Longboarding: The Missing Piece to Your Morning Commute

Longboarding: The Missing Piece to Your Morning Commute

Photo Credit: Jona Enriquez 

An interview with the creator of Toronto skate brand Longboard Living 

Stefanie Menezes, Lifestyle Editor 

The end of winter at U of T is marked by many things: the occasional glimpse of sun after a week of rain, a sudden increase in lecture attendance rates, and the sounds of student life returning to the city. 

There is one specific brand of sounds heard on campus, however, that denotes the return of spring like no other: the familiar crunch of gravel, the whirring of wheels, and often, the roar of encouragement from a group of skaters in Queen’s Park as one of them lands a trick. According to local skate shop owner Ryan Rubin, skateboarding rebels against the notion of the “traditional sport” in many ways, but the most important difference is that competition is secondary to the community. A diverse range of skater communities exists all around Toronto, welcoming riders with different interests and reasons for riding, but Rubin believes that one side of the board is particularly relevant to students in the city: longboarding for the urban commuter.   

Both skateboarding and longboarding have evolved from their traditional capacities into a sustainable and convenient mode of travel to school and work while allowing students to enjoy the “oasis of paved roads” within the city, he explains, sharing that his favourite aspect of skating in Toronto is that it combines this access to transportation with real fitness benefits, like improving your balance and strengthening your muscles. On top of that, skating to class is an eco-friendly alternative to driving, not to mention a way to avoid the stress of Toronto’s infamous public transit delays. There are also mental benefits to making the switch, such as a boost to your mood and energy level. These factors are among many that led Rubin to create his commuter-focused skate brand, Longboard Living, in 2008. 

Karna Goswami, Longboard Living’s Community Manager and member of U of T’s own Skateboarding Club shares that he first started skateboarding to get to class on time but discovered that it made the city more accessible to him in other ways. For Goswami, like many skaters who value the community and self-expression found within skate culture, skateboarding in Toronto is a unique way of recontextualizing spaces like office parks and city streets. He says that while he could be miserable on the way to a 9 am class on a Friday, skating has added ease and enjoyment to his early-morning commutes.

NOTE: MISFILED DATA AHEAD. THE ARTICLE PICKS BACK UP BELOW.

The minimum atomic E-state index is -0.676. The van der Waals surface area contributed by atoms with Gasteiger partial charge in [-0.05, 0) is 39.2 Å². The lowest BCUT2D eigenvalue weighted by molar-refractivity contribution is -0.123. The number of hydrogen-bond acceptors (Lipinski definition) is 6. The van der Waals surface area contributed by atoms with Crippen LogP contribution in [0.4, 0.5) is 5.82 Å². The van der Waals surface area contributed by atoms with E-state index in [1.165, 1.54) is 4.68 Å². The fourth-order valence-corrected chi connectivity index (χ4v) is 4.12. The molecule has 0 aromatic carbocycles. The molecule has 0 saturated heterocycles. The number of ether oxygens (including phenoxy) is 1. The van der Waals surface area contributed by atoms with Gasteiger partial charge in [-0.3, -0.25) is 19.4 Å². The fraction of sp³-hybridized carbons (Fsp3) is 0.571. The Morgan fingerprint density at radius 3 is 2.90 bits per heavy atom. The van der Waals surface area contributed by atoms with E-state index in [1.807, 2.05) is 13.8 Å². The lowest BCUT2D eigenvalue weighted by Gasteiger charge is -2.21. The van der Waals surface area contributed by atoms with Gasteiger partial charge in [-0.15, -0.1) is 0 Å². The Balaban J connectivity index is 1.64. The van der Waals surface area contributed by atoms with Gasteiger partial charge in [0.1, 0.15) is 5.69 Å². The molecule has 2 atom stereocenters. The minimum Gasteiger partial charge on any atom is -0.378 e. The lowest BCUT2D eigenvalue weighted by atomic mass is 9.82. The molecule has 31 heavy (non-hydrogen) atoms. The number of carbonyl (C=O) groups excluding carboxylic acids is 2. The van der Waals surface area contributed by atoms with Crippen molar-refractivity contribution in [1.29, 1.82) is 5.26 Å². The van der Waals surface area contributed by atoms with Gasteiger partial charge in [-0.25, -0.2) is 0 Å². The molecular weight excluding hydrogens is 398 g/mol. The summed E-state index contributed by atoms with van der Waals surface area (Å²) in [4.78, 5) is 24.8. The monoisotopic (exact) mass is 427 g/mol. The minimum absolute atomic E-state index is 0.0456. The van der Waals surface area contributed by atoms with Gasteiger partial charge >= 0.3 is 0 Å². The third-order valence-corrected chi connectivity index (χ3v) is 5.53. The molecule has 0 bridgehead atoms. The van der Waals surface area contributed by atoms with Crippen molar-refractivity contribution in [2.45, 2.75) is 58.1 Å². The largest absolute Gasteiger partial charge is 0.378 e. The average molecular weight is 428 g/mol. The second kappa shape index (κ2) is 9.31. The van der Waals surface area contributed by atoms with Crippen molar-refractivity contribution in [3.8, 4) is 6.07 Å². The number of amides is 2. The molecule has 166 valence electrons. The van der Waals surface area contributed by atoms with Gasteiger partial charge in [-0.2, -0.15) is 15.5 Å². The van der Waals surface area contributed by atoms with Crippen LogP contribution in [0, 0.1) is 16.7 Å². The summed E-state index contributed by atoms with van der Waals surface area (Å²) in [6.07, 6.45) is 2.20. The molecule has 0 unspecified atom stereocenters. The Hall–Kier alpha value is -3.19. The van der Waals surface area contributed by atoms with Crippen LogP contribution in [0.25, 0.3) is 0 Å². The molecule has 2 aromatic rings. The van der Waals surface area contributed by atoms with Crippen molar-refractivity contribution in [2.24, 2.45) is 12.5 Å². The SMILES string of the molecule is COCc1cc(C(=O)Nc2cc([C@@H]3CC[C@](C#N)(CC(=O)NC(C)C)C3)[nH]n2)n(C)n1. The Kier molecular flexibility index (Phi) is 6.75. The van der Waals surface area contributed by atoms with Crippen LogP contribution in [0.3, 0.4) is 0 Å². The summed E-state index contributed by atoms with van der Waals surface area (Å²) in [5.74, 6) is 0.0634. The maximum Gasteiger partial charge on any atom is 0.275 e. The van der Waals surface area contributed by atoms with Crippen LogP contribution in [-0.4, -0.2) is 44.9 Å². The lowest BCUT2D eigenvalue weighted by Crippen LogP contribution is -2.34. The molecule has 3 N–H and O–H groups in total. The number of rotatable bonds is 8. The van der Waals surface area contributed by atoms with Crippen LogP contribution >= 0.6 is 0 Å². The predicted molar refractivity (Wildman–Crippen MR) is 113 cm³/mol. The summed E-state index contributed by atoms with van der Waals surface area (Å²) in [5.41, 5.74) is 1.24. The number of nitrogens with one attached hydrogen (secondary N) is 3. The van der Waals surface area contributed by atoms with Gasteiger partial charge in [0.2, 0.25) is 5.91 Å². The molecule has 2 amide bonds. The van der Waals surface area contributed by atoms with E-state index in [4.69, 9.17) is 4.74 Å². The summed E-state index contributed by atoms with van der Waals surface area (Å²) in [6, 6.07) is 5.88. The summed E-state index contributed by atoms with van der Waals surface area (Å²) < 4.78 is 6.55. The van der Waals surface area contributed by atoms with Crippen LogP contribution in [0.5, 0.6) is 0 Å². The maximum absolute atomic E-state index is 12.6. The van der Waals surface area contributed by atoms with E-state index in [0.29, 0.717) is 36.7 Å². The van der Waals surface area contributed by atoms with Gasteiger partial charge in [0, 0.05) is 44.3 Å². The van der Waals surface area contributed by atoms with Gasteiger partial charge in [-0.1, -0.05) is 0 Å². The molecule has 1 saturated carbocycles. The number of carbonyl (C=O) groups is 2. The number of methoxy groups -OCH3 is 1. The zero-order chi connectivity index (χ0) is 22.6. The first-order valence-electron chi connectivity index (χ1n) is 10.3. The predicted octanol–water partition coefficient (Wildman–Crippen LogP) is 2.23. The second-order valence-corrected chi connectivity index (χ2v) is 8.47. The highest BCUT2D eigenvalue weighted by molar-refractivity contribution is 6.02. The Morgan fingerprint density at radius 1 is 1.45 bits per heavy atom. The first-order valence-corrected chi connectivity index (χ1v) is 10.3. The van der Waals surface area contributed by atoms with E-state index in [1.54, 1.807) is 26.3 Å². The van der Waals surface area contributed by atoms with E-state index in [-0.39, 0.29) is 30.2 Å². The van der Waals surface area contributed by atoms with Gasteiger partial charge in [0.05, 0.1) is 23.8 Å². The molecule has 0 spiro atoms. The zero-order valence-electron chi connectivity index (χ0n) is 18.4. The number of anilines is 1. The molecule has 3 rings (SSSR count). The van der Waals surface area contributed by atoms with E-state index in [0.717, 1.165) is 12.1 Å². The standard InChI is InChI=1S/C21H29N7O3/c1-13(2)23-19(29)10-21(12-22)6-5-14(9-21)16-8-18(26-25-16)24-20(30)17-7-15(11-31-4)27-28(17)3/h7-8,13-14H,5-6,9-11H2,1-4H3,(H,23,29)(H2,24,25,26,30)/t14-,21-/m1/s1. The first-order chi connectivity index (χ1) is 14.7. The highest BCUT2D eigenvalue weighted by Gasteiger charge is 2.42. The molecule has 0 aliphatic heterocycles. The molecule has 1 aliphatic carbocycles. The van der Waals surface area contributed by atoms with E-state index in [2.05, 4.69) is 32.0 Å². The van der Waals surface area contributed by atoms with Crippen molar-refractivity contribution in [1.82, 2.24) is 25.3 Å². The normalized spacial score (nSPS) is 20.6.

Both Rubin and Goswami highlight community as one of the best parts of being a skater. Longboard Living is in the heart of one of Toronto’s most vibrant and creative districts, Kensington Market. It has been a pillar of the city’s skater communities for over a decade. Rubin, who opened the shop in 2010, has witnessed the growth of skate culture over the years and emphasizes the importance of different subgroups connecting to support new skaters. 

Skateboarding, like any new activity, can be daunting for those who do not know where to start. Longboard Living aims to make the process easier for new skaters through their “Longboard Learning” beginner lessons and their weekly “Side Street Surfing” group-ride sessions that help new learners connect with other skaters. For those still unsure when entering the shop, the team at Longboard Living is available for a no-pressure chat about how to get started, from finding the right board and equipment to learning basic techniques. 

When it comes to advice about how to begin skating, Rubin suggests learning the muscle groups and the basic motion used to push a board forward when riding, called a “kick-squat.” For Goswami, becoming a skater starts with being around the board and keeping it accessible for short trips to the convenience store or around the block – and the first step to that is investing in quality gear that suits both your needs and style. 

For beginner or commute-focused skaters, longboarding is a favourable choice for its build, which has softer wheels and a wider body and trucks than a skateboard. This makes the average longboard more accessible and safer to learn. However, Longboard Living’s custom “drop deck” style takes the experience one step further, offering a board lower to the ground, which increases stability and helps riders conserve energy when pushing it forward. This board shape was at the core of Rubin’s initial vision when he collaborated with local builders and artists to develop the first round of custom longboards fifteen years ago. 

Despite the shop’s expansion of its products and community services over the years, the philosophy of “Longboard Living” remains the same. Rubin sums it up by saying, “If you can leave your house with your board, you’re going to go on an epic ride, have lots of fun, and you’re going to feel good.” Those features, along with added mobility around the city and the opportunity to meet new people, make longboarding an inviting travel method for every eco-conscious and open-minded commuter this spring.